Moose are the least social species among cervids, remaining fairly solitary except during the mating season. They are not territorial. Outside of the rutting period, males and females are sexually segregated: males and females are separated spatially, temporally, and/or by habitat. In the tundra moose in Alaska form harems and taiga moose form transient pair bonds. In the harem mating system, the largest, most dominant male attempts to herd a group of females together, which he defends from all other males.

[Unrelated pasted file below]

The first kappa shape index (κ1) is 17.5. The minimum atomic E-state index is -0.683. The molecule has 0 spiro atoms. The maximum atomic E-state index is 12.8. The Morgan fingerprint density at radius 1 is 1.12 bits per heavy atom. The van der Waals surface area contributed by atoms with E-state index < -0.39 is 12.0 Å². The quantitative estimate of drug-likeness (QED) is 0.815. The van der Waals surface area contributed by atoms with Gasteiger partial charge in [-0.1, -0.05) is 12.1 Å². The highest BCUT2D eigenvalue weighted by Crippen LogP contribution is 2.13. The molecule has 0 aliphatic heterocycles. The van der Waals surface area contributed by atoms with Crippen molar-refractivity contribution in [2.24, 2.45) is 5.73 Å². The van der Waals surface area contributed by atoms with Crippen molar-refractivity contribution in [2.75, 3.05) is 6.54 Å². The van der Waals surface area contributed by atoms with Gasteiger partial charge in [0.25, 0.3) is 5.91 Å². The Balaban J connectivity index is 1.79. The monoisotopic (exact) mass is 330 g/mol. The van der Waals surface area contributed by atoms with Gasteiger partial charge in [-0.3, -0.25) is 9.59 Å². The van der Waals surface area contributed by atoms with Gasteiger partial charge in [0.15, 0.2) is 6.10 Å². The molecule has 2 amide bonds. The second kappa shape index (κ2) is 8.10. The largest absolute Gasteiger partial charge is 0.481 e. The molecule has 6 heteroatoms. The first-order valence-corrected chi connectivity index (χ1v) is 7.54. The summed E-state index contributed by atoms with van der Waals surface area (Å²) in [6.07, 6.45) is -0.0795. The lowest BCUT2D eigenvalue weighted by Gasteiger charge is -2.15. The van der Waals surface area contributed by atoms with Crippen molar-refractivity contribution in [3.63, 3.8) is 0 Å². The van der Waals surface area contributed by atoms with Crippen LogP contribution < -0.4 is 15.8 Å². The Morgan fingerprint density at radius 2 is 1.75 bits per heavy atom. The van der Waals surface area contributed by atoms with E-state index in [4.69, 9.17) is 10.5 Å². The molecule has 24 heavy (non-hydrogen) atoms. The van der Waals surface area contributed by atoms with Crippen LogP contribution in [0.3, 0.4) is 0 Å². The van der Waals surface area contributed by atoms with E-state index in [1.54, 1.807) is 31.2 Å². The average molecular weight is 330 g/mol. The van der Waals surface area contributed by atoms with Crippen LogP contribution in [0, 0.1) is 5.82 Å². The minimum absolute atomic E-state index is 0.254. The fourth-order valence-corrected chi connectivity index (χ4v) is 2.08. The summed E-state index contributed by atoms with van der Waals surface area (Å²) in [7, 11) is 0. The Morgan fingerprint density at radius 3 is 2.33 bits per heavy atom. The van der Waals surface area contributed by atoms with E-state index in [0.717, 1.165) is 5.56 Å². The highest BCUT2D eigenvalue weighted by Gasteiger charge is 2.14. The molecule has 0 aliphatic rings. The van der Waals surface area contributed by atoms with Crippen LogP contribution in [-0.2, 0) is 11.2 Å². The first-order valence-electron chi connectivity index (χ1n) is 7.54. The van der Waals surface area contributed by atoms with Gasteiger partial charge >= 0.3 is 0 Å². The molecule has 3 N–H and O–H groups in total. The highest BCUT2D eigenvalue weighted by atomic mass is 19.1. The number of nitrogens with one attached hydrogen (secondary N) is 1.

They are called herds
They live in groups, called herds.
Bison groups are called "herds".
No moose do not travel in herds...caribou do. Wheel of Fortune had a puzzle whose answer was 'herd of moose'...wrong wrong wrong.....
They live in groups called herds.
They travel in herds.
Groups of kangaroos are called troops, or mobs, or herds.
Yes, Clydesdale horses live in groups called herds.